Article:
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Letters to the editor

Still time to catch ‘Wonka’

I invite you to share a community gift that will keep on giving.

I hope you will try to find time for you and your family – of all ages – to experience the excitement of the incredible live theater, live music, fantastic sets and amazing technical features of “Willy Wonka” this weekend (today and Saturday evening and Sunday afternoon at the University of Saint Francis’ new Performing Arts Center on Berry Street).

The Fort Wayne Youtheatre and the University of Saint Francis School of Creative Arts have collaborated on an outstanding performance of Roald Dahl’s “Willy Wonka/Charlie and the Chocolate Factory.”

You will enjoy a large cast of very talented children and adults, directed by some of Fort Wayne’s finest (Brad Beauchamp and Leslie Hormann) and a production team second to none (read your program). You will drive home remembering and maybe singing the famous music, thanking God that programs of this caliber are still being chosen for performance, that the power of positive thinking and yes, chocolate, are “attitude changers,” but most important of all, you will be reinforced that the term “good family values” that we so often hear about can be personified and remembered through the choices of a child and by the sensitivity and reward of understanding, perceptive adults.

The story and performance have much to ponder and enjoy. For ticket information, call 422-4266.

LINDA L. RUFFOLO President, board of directors Fort Wayne Youtheatre

Benefits of preschool questionable

Some high-profile people would like us to believe we should get on the preschool bandwagon, and they say it needs state funding. They prop up their claims with various arguments, but I suggest we do a reality check on those claims.

Let’s start with what I consider the most lame prop: Indiana is only one of 10 states that doesn’t fund preschool. “Everyone else is doing it” was never a good reason for doing anything. If Indiana is one of the 10 states that don’t fund preschool, it is also one of the 10 states with a balanced budget. I think other states should emulate us.

Then there is Robert Dugger, in an online presentation Feb. 19, citing an experiment where low-income students attended an “expensive high-quality preschool.” The crime rate among those students was 50 percent less than students who did not attend.

What students who didn’t attend? Was the crime rate 50 percent less than all students in the city? Does that mean that in spite of that “expensive high-quality preschool,” the other 50 percent still became involved in crime? What about their family life? Was that a consideration?

Dugger also asserted that 75 percent of the students who enroll in the armed forces are not accepted because they don’t have a high school degree or have health problems, a criminal record or alcohol and drug abuse. And preschool is going to fix this? That’s a stretch.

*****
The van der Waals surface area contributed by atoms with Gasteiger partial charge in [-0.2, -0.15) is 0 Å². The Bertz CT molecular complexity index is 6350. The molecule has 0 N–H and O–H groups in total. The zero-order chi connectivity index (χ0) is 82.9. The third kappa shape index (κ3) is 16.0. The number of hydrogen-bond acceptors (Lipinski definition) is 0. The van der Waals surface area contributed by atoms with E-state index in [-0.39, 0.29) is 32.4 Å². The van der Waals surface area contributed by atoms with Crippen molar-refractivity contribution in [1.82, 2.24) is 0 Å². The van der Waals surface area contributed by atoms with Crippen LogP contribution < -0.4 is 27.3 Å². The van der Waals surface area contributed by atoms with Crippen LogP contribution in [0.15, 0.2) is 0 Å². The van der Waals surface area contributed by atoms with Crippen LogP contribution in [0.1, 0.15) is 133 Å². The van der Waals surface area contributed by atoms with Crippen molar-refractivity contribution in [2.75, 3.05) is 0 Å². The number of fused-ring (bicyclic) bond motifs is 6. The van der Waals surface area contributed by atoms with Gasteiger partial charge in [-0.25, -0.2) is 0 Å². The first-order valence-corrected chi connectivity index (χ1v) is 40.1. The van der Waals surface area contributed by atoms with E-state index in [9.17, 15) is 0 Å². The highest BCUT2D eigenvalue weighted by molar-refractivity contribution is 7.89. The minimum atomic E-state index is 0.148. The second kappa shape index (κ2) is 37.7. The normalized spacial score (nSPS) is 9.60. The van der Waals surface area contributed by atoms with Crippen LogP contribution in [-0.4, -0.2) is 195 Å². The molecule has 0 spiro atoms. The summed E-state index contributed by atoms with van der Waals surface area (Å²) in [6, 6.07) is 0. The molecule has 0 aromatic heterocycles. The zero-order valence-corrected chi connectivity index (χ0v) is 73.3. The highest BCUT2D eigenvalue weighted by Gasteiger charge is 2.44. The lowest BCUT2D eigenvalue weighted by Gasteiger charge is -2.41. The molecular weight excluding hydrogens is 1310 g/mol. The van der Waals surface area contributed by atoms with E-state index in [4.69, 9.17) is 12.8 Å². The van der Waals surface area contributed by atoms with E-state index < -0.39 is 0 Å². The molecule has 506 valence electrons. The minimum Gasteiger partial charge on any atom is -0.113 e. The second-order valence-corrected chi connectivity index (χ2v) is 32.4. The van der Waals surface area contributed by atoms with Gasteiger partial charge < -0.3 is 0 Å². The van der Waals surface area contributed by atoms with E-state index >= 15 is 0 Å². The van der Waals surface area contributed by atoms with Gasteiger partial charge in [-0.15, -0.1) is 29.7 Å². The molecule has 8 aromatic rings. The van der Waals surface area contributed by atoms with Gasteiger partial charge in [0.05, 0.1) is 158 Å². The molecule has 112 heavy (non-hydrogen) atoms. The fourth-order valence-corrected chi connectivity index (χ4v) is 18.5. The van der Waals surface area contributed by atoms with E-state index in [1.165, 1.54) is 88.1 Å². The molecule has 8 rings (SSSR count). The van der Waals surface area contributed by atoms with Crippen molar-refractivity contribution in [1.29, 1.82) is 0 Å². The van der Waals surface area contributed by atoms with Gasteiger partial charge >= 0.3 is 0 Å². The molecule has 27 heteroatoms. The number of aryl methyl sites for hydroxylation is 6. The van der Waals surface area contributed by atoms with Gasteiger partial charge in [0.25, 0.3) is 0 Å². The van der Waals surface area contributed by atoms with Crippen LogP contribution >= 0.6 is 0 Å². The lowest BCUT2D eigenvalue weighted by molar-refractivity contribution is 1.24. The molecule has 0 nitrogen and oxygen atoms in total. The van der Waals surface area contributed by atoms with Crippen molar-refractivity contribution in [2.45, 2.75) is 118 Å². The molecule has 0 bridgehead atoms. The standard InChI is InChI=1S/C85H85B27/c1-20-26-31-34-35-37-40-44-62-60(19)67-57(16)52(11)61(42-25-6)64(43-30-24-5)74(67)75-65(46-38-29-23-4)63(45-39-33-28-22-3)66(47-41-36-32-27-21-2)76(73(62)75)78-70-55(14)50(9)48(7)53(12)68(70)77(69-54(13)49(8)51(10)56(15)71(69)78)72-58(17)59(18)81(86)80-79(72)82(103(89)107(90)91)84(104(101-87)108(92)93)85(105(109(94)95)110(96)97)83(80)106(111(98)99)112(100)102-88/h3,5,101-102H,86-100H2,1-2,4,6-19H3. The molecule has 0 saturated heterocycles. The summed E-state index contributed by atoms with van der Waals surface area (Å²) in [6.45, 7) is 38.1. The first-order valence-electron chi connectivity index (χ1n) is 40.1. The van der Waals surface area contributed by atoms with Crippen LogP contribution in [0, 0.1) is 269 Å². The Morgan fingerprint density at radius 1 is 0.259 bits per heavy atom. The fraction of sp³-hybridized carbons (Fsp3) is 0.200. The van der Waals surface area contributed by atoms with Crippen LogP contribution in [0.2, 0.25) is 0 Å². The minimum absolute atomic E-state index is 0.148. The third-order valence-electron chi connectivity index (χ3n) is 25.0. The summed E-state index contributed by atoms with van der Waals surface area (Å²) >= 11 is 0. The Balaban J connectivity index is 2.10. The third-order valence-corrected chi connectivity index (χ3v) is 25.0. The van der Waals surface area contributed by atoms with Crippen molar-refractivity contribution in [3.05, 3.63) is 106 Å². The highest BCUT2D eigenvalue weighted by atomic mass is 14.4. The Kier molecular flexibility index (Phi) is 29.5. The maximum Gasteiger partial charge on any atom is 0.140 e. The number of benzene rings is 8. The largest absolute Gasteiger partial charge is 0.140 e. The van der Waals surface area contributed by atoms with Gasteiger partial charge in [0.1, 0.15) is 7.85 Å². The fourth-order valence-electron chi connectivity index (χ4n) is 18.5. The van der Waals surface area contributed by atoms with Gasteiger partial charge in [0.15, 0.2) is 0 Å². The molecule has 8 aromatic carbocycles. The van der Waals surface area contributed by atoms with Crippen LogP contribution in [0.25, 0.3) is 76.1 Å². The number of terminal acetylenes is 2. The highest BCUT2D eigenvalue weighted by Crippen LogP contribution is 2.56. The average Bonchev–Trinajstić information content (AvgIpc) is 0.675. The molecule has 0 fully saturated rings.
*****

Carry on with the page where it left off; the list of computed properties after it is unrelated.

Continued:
“Preschoolers deserving of a better bill” (Feb. 23) points out an important agenda. The writer said we should hire teachers and aides with degree-level credentials and pay teachers salaries and benefits comparable to K-12 educators.

These preschoolers could end up paying for their own preschool when those pensions come due and to service loans and other indebtedness the state would eventually take on.

Hoosiers are being sold something way more expensive than anyone is admitting and being asked to establish a new entitlement. All this for something of very questionable benefit.


Kubacki wrong on education

In my view, Rep. Rebecca Kubacki has the wrong approach on education. I am troubled by her support for nationalized education standards. Education is something to be handled locally.

Kubacki is making an even bigger mistake by seeking to exclude parents from the education and policymaking process.

In addition to my time as an official, I spent 53 years as a teacher, administrator and school board member, mostly for the Wawasee School District. We always worked to have parents at the very center of the picture in educating a child.

For instance, when a student had caused trouble at school, I would speak with parents by telephone. Then, after the student and I had discussed behavior and penalties, I would have the student telephone a parent in my office. (I had arranged this ahead of time.) The student would describe the incident and any penalty, and we would all be on the same page.

As a resident of House District 22, I am supporting Curt Nisly in the Republican primary May 6 and urge readers to do likewise.